I spend too much time on social media. When my girlfriend got up and left the table one morning because I was too busy instagramming to hold a conversation with her, I knew there was something wrong. I never wanted to be one of those people that relied on their social media for a sense of security and connection, but I did. I ended up being one of those people and I hate myself for it.
Often I would try a “detox” and sign out of Facebook and Instagram for one day in a bid to prove I didn’t need to check in every hour. But that isn’t really a detox, is it? All I’m left with is a feeling of anxiety as I endlessly scroll through both accounts trying to catch up.
Why are we so invested in what everyone else is doing, and what did everyone do before social media? How did they find out what Phoebe ate for breakfast or how many drinks Hayley smashed on Saturday night?
These questions alone were enough for me to start my biggest detox yet - one month FREE from social media. No Facebook, Twitter, Instagram, Tumblr, LinkedIn, Pinterest or Messenger. Here’s how it went.
On the eve of day one, I sent out a post to Facebook letting friends and family know I was hopping offline for one month. Without hesitation, I began logging off social accounts on my laptop and deleting the apps off my phone, knowing that merely having them there would be temptation enough. The anxiety began to hit me already - did my post get any likes? Did anyone comment on it? I wouldn’t know for 30 days.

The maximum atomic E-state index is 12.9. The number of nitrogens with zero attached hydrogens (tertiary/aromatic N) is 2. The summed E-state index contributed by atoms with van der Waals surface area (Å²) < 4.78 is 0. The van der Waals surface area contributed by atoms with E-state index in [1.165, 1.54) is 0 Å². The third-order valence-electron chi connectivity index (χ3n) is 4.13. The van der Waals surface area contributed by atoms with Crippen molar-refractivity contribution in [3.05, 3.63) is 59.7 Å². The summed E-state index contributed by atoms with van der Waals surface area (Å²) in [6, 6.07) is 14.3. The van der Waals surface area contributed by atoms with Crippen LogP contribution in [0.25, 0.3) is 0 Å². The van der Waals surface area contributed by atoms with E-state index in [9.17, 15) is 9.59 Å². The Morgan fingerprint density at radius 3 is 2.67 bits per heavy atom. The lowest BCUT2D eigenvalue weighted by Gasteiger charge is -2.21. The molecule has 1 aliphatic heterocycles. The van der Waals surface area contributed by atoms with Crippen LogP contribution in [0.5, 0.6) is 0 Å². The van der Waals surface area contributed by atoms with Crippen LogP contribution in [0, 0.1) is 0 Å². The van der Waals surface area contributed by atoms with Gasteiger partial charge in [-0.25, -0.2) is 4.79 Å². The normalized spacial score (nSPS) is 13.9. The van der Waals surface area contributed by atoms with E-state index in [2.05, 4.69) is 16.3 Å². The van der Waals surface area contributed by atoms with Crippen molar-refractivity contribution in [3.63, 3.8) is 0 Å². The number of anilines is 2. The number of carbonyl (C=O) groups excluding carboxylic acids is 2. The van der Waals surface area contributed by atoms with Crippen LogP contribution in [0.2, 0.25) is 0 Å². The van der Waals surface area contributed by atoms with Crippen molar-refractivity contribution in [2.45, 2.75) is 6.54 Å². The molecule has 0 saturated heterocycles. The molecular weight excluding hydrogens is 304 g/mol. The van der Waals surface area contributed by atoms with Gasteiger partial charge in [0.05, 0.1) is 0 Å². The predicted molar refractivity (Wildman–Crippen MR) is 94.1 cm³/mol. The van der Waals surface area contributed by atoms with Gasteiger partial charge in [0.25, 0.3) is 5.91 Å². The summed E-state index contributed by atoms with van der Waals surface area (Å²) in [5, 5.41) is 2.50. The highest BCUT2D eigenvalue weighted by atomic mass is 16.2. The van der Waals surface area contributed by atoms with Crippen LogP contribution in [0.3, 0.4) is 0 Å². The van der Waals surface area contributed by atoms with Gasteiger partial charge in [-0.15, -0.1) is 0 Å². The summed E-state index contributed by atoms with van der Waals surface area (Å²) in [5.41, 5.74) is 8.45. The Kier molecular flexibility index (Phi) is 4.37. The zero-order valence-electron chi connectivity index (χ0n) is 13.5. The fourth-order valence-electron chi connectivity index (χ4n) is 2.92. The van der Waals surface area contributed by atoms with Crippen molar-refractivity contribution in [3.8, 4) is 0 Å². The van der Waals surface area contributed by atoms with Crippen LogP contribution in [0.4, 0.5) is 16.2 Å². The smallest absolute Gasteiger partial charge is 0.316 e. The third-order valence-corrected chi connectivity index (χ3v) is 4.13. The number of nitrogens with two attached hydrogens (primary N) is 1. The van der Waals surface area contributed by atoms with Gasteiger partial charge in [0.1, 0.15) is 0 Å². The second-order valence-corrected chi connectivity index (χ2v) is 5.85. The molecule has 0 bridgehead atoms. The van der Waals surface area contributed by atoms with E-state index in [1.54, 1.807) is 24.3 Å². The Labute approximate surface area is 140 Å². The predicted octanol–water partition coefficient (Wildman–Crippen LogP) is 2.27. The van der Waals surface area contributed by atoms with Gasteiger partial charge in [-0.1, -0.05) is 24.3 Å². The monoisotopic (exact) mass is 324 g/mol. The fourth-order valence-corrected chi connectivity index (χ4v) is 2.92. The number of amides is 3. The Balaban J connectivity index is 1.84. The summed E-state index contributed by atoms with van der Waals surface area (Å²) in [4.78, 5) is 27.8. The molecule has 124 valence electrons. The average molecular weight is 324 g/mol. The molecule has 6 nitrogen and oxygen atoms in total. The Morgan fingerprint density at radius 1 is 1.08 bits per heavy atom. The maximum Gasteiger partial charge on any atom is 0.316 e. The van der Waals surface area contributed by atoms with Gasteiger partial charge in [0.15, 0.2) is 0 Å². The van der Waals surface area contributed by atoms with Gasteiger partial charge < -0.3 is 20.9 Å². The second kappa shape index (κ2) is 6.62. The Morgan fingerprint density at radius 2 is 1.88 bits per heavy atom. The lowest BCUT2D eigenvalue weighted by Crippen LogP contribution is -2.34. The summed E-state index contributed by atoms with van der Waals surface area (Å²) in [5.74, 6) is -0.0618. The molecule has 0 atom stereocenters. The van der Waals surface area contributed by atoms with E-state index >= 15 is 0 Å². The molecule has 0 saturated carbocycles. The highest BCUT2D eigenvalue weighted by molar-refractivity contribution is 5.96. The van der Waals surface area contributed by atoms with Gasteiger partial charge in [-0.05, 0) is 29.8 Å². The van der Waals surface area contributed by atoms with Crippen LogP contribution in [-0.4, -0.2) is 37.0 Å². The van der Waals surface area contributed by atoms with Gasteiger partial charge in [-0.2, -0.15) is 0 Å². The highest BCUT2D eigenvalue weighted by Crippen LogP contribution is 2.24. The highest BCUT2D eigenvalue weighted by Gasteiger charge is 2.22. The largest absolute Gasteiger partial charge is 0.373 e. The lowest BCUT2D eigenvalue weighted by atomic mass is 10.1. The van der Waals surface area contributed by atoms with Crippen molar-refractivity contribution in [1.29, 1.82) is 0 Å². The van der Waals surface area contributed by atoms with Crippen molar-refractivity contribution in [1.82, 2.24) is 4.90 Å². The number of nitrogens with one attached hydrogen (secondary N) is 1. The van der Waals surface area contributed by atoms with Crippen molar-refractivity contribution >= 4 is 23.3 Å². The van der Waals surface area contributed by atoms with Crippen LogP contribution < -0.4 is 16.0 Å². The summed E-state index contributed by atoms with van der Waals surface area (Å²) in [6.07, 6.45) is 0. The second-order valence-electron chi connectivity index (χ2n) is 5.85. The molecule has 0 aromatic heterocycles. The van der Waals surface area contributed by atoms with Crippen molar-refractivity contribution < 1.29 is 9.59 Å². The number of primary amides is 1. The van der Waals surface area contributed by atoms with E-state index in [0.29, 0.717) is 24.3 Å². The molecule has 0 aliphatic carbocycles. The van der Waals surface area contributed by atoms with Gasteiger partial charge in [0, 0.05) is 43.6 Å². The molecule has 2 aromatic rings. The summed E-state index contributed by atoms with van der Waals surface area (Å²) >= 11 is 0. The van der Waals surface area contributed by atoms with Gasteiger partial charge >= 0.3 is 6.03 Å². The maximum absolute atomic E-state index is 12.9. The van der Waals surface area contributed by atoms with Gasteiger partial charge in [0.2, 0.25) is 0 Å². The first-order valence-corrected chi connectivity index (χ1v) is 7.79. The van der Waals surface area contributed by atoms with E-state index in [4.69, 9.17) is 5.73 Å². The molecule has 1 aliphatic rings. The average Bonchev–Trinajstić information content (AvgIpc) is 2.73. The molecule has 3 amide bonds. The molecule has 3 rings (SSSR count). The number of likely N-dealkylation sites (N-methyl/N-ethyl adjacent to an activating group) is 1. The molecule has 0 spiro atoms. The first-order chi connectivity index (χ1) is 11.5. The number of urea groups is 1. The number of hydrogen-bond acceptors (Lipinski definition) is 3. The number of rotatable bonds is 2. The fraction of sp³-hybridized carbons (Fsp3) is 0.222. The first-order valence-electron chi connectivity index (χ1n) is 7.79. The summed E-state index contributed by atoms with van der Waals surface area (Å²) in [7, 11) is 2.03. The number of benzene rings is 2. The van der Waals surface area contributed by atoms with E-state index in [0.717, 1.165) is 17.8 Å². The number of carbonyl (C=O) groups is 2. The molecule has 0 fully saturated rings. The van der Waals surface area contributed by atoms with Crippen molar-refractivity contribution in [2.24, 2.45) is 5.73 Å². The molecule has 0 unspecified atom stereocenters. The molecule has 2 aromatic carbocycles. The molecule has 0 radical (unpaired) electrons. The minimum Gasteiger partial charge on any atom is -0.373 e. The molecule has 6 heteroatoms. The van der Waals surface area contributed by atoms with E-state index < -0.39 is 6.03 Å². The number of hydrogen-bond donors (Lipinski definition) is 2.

I was a little lost when I first woke up on day one; I wanted to check my Instagram and was instead left checking the weather and my e-mails. On the positive side, I had more time to get ready in the morning and actually got out the door quicker because there were fewer distractions.
At work, I clicked the home button on my iPhone a few times, hoping to see a notification only to see the time. I was looking for a distraction between work tasks to relax my mind. I found myself getting up more to refill my drink bottle. Certainly a positive for my wellbeing, however my mind wasn't at ease. Lunch was equally as difficult. I checked my e-mails, googled a few things and then spent the rest of the break wondering what to do with myself.
By day five I didn’t automatically reach for my phone to check Facebook or Instagram. I almost completely forgot about all social media throughout the day, choosing to spend my lunch break reading a book. After work I sat on the couch, unsure what to do with myself. I picked up my phone, unlocked it and locked it again. Nothing to see here I thought to myself. I got up, got dressed and went to a boxing class - something I do most afternoons, but this time I was quicker to get off the couch and get ready.
Later that week I went for some drinks at the local pub with a group of friends. As we sat down, everyone put their phones on the table, alert for notifications or messages. My phone stayed inside my bag. Everyone that I wanted to speak to was right in front of me.
What social media? By this stage my care factor for Facebook and Instagram were at an all-time low. I realised I hadn’t actually thought twice about it for two days. I had begun to text a few more friends to plan some IRL catch-ups. This seemed like a success.
My head was clearer as well. My eyesight wasn’t feeling as strained when I went to bed, and I seemed to be falling asleep easier without the need to play on my phone right before bedtime. Another bonus was that my iPhone was only using a measly 20-30% battery during the day. So, not only was I feeling slightly more energised from my social media hiatus, but my phone was too.
"My phone stayed inside my bag. Everyone that I wanted to speak to was right in front of me."